Tuesday, June 2, 2015

The Staff of Life

It's not secret that my very favorite food is bread of any type. As I've been working less hours and spending more time with my granddaughters, I'm taking the time to bake our bread to help keep the costs down.

I get a lot of comments from people that make me laugh. Things like "I didn't know you could do that at home, I thought only bakery's could do it..." and "Doesn't it cost more to make your own?". The answers to both are a resounding NO. (Insert obligatory smiley emoticon here.)

It's been a couple of years since I costed out baking it myself, but the last time I did it was about $1 to $1.25 a loaf depending on what type I make. I think the cost of flour has gone up, but otherwise, it's still pretty close. Considering that a loaf of bread that is of the quality that I want to eat is between $3 and $4, I think I'm coming out ahead even with my labor costs. And that being said, I've never felt like it was work and less so since I've started using my Kitchen Aid Mixer** to knead it instead of doing it myself.

I usually use the method outlined in The Tassajara Bread Book**, by Edward Espe Brown. He utilizes a sponge which consists of water, yeast, a sweetener, dry powdered milk, and about half of the total amount of flour needed for the number of loaves being baked. I use the paddle attachment from my Kitchen Aid mixer to beat on medium speed for about 2 minutes.

I am fortunate in that I have an older oven with a pilot light so it is the perfect proofing environment for my bread. I let it proof for about an hour covered with a sheet of plastic and a kitchen towel. If it goes longer, it will develop the flavor and you will taste more of the fermentation than you would normally.

After it proofs, salt, oil is mixed in and then the rest of the flour. I knead it for about 5-7 minutes with the kneading hook on medium speed. If I knead by hand, I will make a smoother and less sticky dough, but with the kneading hook I can keep it somewhat wet which I prefer. It seems to make a better sandwich bread if I do.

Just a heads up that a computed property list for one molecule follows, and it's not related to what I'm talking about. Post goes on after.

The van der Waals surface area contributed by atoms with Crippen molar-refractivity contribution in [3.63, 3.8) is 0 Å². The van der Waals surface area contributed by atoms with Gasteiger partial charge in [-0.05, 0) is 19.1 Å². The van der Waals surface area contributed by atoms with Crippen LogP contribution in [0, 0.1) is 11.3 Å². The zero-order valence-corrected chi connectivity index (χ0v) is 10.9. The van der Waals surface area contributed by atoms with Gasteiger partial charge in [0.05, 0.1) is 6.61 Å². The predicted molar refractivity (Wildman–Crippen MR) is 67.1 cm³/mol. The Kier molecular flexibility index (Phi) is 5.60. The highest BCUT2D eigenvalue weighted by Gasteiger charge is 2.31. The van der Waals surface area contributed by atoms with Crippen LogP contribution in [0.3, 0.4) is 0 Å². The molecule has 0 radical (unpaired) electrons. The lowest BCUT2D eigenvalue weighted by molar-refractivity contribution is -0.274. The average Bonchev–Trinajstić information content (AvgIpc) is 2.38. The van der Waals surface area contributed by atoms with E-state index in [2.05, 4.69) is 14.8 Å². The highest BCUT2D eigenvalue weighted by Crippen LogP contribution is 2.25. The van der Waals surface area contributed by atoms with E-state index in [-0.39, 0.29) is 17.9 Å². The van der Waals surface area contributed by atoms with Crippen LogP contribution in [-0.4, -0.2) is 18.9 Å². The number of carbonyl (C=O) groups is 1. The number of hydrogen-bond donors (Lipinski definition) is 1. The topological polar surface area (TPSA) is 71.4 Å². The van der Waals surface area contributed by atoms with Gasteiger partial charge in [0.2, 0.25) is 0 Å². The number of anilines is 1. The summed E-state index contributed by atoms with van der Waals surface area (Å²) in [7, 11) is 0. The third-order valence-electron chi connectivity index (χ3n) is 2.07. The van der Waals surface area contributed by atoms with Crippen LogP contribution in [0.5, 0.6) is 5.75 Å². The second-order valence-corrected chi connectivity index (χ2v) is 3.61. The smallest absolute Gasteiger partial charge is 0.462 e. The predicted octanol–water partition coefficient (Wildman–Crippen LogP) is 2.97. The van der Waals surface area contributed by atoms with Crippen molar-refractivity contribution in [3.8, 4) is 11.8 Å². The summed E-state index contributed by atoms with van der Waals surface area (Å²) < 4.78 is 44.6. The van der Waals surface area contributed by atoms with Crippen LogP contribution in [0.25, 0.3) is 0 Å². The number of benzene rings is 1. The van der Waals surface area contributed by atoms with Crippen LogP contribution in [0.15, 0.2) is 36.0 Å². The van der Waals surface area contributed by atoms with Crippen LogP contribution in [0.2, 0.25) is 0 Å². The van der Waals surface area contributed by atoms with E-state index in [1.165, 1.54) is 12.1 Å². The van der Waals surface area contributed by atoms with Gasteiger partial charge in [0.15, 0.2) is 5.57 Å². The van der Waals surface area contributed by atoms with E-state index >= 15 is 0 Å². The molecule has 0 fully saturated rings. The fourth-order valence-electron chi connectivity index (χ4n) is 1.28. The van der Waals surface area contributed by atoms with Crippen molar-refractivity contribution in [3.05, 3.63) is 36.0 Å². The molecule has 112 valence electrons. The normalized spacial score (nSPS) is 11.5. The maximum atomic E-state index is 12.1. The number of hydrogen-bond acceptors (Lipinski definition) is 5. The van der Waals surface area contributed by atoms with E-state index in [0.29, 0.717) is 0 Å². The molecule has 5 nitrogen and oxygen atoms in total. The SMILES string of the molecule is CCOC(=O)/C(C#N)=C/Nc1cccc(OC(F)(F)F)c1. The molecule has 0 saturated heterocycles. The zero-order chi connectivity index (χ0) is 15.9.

I then turn the dough out into an lightly oiled bowl, turn it to coat all surfaces and cover with plastic sheet and towel as before. The first rising is about 50 minutes, or until doubled. You will then need to punch down, or "de-gas" it. I do this by pushing the ball of dough flat with the heel of my hand, and then folding over the dough, turning it and repeating a few times.

Let rise a second time, this time it will take about 40 minutes. After punching down the second time, divide the dough into the number of loaves you plan on baking, You can roll out with a rolling pin, but honestly, it takes the same amount of time and the same results to just push it out with your hands into a roughly rectangular shape. Roll into a log, pinch the seam to seal and put seam side down in an oiled or greased bread pan.

I use stoneware loaf pans.** I LOVE them. I get an evenly browned crust and they are so easy to clean.

Cover as before and let rest for 20 minutes. Bake them in a preheated oven for about 45-60 minutes depending on your oven. (Mine takes 45.) They are done when the crust is browned and they sound hollow when you thump them on the bottom. (Just tip them out of the pan to check, if they aren't done, tip back into the pan and put back in the oven.)

End to end, it takes about four hours to bake bread, but only about 20 minutes of active time. I usually start it first thing after breakfast and the loaves are done and ready for sampling by lunchtime. I usually bake two loaves at a time, mainly because I have a very small oven and that's all I can fit.

My mother always baked bread when I was younger and I still remember the smells and how wonderful it was to have a slice of fresh bread with butter and honey as an afternoon snack. Bread is the staff of life - it's versatile and comforting. Not many things can fulfill us in the way bread does.

**Affliate Link